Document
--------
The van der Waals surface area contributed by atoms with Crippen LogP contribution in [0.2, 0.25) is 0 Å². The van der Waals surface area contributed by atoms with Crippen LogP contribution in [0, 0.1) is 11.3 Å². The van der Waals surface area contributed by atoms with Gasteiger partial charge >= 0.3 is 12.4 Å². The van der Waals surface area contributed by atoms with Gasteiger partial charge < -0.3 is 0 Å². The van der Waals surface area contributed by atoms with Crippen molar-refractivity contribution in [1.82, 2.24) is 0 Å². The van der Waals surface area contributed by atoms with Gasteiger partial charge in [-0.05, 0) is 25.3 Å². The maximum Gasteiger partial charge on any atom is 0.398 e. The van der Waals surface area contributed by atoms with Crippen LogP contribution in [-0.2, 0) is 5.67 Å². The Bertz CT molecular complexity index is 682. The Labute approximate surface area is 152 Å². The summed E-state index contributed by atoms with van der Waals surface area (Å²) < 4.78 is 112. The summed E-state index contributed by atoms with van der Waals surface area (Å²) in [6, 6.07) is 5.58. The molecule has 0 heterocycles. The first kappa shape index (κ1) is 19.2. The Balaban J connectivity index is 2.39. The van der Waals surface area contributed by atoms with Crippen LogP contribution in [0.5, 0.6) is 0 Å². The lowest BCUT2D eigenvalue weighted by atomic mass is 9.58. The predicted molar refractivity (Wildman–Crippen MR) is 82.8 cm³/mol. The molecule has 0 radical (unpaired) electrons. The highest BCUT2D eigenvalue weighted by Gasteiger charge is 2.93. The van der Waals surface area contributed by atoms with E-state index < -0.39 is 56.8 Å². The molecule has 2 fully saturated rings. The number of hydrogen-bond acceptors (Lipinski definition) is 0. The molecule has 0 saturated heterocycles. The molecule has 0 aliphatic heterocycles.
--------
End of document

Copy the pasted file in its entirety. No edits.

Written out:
The van der Waals surface area contributed by atoms with Crippen LogP contribution in [0.2, 0.25) is 0 Å². The van der Waals surface area contributed by atoms with Crippen LogP contribution in [0, 0.1) is 11.3 Å². The van der Waals surface area contributed by atoms with Gasteiger partial charge >= 0.3 is 12.4 Å². The van der Waals surface area contributed by atoms with Gasteiger partial charge < -0.3 is 0 Å². The van der Waals surface area contributed by atoms with Crippen molar-refractivity contribution in [1.82, 2.24) is 0 Å². The van der Waals surface area contributed by atoms with Gasteiger partial charge in [-0.05, 0) is 25.3 Å². The maximum Gasteiger partial charge on any atom is 0.398 e. The van der Waals surface area contributed by atoms with Crippen LogP contribution in [-0.2, 0) is 5.67 Å². The Bertz CT molecular complexity index is 682. The Labute approximate surface area is 152 Å². The summed E-state index contributed by atoms with van der Waals surface area (Å²) < 4.78 is 112. The summed E-state index contributed by atoms with van der Waals surface area (Å²) in [6, 6.07) is 5.58. The molecule has 0 heterocycles. The first kappa shape index (κ1) is 19.2. The Balaban J connectivity index is 2.39. The van der Waals surface area contributed by atoms with Crippen LogP contribution in [0.5, 0.6) is 0 Å². The lowest BCUT2D eigenvalue weighted by atomic mass is 9.58. The predicted molar refractivity (Wildman–Crippen MR) is 82.8 cm³/mol. The molecule has 0 radical (unpaired) electrons. The highest BCUT2D eigenvalue weighted by Gasteiger charge is 2.93. The van der Waals surface area contributed by atoms with E-state index < -0.39 is 56.8 Å². The molecule has 2 fully saturated rings. The number of hydrogen-bond acceptors (Lipinski definition) is 0. The molecule has 0 saturated heterocycles. The molecule has 0 aliphatic heterocycles.